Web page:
Recently, some states have enacted “truck-only” tolls, with the goal of raising funds to improve road infrastructure by tolling the trucking industry exclusively. In 2016, Rhode Island led the charge with RhodeWorks, legislation aimed primarily at repairing the State’s many inoperative and deficient bridges.1 The law targets tractor-trailers, hoping to raise $490 million by 2025 through a bridge tolling program.2 On June 8, 2021, Connecticut followed suit, implementing a “highway user fee for trucks” which is set to generate $90 million per year for road repairs.3 In Alabama, the state Department of Transportation is considering prohibiting tractor-trailers from passing through the Wallace Tunnel in Mobile, and instead constructing a Mobile River Bridge, to be used—and paid for—largely by commercial truckers.4 Phase 1 of the three-phase plan, the construction of the eastbound section of the bridge, along with some changes to the already existing roadway, is estimated to cost $650 million, about half of which will come from the tolls.5 At the same time, Pennsylvania is considering a plan to establish truck-only tolls on nine separate bridges throughout the state, providing money for road improvements.6
These acts and proposals have proven extremely controversial and representatives across the trucking industry continue to fight against the proposed measures. In fact, intense scrutiny of the effectiveness and legality of the tolls forced Governor Ned Lamont of Connecticut to back off the proposal in 2018, when he was originally campaigning on the idea.7 The legal fight has centered, however, in Rhode Island, the first state to convert truck-only tolls from a threat to a promise. The American Trucking Association (ATA) has sued the State in federal court, arguing that the tolls are unconstitutional.8 The ATA argues that RhodeWorks violates the Commerce Clause of the US Constitution by discriminating against out-of-state economic actors. In support of its argument, the ATA cited comments made by the Governor and House Speaker of Rhode Island, among others, which suggest that the proposal was enacted because of the cost to out-of-state trucking companies, rather than Rhode Island citizens.9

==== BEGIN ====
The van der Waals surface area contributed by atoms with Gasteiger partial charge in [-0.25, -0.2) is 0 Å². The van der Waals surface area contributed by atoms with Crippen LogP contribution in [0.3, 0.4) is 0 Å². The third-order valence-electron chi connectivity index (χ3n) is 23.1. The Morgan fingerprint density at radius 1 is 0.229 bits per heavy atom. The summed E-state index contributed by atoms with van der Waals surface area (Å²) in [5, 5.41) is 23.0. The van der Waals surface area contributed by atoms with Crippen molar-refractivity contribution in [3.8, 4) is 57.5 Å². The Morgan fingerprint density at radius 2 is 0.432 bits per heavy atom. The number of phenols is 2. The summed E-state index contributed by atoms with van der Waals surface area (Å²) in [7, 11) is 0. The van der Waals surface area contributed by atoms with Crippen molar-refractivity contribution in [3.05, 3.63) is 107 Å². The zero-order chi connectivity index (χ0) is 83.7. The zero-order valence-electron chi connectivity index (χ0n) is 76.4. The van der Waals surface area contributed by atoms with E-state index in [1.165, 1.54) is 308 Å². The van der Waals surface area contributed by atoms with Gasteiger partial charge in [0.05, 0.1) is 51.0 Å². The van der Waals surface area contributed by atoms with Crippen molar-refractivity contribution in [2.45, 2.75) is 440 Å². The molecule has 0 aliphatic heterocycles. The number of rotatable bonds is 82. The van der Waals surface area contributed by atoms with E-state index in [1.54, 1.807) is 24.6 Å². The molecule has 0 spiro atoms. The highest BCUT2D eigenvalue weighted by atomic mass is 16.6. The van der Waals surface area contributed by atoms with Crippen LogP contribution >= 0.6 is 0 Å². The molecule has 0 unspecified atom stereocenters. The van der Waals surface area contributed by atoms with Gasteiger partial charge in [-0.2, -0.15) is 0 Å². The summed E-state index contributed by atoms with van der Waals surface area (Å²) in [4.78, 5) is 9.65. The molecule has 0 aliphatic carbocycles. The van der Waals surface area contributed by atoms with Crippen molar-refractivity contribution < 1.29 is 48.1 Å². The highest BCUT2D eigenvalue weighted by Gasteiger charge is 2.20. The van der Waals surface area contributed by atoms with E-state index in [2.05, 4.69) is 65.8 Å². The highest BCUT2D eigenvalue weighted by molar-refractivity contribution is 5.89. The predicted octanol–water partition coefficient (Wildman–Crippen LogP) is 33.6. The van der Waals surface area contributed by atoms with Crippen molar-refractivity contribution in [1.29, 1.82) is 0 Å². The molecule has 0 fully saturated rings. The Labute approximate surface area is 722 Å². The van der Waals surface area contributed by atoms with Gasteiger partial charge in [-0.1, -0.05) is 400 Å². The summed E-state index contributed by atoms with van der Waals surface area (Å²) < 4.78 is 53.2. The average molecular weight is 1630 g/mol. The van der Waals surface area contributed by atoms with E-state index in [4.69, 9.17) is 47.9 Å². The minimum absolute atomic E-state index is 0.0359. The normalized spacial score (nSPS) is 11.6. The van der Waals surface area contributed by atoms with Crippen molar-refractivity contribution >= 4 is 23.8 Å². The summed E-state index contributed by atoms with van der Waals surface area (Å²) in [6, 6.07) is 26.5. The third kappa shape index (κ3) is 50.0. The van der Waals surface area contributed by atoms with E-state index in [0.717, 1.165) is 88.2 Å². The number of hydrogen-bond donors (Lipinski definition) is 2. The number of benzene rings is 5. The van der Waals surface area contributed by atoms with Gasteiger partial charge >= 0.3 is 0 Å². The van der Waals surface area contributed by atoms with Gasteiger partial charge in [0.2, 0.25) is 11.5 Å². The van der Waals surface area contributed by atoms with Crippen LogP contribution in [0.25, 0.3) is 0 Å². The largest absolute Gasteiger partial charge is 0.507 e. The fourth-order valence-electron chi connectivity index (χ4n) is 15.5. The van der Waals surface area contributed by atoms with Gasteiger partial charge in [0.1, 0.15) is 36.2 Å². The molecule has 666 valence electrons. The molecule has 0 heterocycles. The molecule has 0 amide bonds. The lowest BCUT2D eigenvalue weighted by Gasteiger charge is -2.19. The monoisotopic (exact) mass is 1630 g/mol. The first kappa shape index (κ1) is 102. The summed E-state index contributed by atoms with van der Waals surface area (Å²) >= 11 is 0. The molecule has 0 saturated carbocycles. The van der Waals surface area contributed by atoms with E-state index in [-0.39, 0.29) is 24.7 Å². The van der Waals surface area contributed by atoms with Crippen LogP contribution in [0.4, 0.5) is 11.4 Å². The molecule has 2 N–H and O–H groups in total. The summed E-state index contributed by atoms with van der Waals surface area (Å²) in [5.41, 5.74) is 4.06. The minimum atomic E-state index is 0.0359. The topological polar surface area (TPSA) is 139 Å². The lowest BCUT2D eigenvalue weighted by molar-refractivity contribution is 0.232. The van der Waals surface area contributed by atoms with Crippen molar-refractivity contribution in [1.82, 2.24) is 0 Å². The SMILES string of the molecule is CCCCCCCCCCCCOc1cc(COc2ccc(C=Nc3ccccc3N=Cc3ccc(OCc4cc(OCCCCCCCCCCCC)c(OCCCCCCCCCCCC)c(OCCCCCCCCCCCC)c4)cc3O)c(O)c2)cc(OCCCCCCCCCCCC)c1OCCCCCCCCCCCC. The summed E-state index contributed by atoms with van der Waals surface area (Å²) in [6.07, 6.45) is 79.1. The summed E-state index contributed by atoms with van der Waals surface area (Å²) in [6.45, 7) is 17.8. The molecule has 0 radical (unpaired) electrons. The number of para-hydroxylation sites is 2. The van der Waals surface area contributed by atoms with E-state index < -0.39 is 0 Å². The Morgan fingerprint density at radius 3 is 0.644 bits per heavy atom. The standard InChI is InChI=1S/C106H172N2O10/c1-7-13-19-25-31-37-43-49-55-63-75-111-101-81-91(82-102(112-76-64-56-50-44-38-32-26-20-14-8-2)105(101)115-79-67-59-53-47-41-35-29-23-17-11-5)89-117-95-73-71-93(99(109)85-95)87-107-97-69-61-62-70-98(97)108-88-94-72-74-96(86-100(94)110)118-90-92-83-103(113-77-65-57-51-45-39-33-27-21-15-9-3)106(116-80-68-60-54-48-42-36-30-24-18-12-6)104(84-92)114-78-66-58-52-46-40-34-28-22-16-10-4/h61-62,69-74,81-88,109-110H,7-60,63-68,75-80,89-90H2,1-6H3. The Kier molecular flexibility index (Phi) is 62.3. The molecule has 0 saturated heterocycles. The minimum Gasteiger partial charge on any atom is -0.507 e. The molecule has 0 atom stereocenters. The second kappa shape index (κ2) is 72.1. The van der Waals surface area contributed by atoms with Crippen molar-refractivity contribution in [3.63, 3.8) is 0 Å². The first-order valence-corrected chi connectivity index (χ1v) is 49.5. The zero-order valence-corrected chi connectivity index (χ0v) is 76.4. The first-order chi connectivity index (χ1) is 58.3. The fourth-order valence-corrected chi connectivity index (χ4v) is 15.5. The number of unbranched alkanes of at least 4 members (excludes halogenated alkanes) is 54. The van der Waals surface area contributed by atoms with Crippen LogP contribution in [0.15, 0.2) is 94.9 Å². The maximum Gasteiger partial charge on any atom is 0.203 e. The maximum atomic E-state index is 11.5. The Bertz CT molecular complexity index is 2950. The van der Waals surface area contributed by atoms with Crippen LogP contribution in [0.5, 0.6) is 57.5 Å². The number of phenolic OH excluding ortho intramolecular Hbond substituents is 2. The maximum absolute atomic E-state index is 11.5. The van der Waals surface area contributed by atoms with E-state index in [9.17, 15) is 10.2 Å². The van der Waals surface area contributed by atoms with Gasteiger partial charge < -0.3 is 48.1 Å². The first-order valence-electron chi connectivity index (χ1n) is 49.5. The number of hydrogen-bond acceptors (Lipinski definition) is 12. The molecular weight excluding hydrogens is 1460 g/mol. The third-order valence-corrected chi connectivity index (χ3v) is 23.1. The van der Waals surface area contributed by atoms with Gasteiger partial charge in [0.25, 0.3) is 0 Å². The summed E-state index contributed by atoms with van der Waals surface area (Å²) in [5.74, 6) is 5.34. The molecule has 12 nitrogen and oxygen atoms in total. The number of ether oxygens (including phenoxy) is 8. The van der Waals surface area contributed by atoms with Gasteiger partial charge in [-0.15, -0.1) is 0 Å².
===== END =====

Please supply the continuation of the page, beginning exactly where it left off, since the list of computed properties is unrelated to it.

So far, it has been an uphill battle for the ATA. First, The United States District Court for the District of Rhode Island dismissed their suit, American Trucking Associations, Inc. v. Alviti, for lack of subject matter jurisdiction, a decision which the US Court of Appeals for the First Circuit reversed.10 Next, the District Court denied the ATA’s attempt to enjoin Rhode Island from enforcing the tolls while the case is pending.11 Finally, in September of this year, the First Circuit ruled that legislative privilege prevented the discovery of certain information, which may have helped the ATA’s case.12
Now, the challenge for the ATA is to demonstrate that RhodeWorks is unconstitutionally discriminatory against other states, and should be struck down, like other protectionist laws. Either way, the ATA’s RhodeWorks suit will certainly pave the way for legal battles in other states, challenging the constitutionality of similar truck-only tolls.